Meditation has been studied far and wide for a variety of health benefits, from lowering blood pressure to sleeping better and increasing your attention span. It can also make you happier with regular practice by increasing levels of the happy hormones dopamine and endorphins. Another conducted in 1995 looked at two groups – 11 elite runners and 12 meditation experts – and tested their neurochemical release after completing their respective activities. Both groups had elevated levels of endorphins, with the meditation group’s ‘feel-good effect’ scoring higher than that of the runners.
If you’re a beginner, you don’t have to go all out with an hour-long practice every day. Start small with something you can sustain, like a 5-minute guided meditation while you’re in the taxi on the way to work. Then try and take it up to 10 minutes, and build your practice over time.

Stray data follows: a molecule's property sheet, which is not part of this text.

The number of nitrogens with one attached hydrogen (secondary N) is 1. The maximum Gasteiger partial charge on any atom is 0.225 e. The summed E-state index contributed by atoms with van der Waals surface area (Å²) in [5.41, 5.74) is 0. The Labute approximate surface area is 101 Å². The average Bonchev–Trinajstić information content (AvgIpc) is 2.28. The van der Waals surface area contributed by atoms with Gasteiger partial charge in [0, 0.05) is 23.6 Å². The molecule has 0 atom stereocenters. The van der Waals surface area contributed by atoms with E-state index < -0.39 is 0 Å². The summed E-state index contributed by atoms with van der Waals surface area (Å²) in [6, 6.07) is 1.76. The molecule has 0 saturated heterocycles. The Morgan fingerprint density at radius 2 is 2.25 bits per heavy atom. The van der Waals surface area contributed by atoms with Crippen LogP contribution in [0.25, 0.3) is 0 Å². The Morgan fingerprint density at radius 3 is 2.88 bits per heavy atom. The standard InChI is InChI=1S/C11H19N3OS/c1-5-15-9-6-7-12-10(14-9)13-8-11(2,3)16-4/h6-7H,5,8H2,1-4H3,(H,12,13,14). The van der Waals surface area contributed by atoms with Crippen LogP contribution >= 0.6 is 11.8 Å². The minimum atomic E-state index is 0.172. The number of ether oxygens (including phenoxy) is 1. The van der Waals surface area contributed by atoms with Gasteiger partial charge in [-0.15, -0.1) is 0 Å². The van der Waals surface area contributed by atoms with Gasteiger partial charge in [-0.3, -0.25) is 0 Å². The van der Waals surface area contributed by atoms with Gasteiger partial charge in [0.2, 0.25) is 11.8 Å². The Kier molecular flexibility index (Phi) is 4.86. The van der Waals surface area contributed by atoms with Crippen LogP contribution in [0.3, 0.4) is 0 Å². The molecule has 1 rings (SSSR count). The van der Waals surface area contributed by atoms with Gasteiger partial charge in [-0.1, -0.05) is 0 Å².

Seek out novelty in life
Our brain reacts to novel experiences by releasing happy hormones, namely dopamine. Anything new or unusual can be novel. So try that risotto recipe you’ve had bookmarked on YouTube. Try your hand at knitting or take a hip-hop dance class. Experts say that the less familiar you are with the activity, the more likely it is that you’ll get a hit of dopamine as a reward.
Who knows, what you start off as an activity to seek out happy hormones could end up turning into a hobby that you really enjoy.
There’s no pill for happiness, that’s legal and safe at least. It’s about daily practices and simple things. Sometimes it’s a funny TV show, other times you may have to force that laughter to give your happy hormones a swift kick in the butt.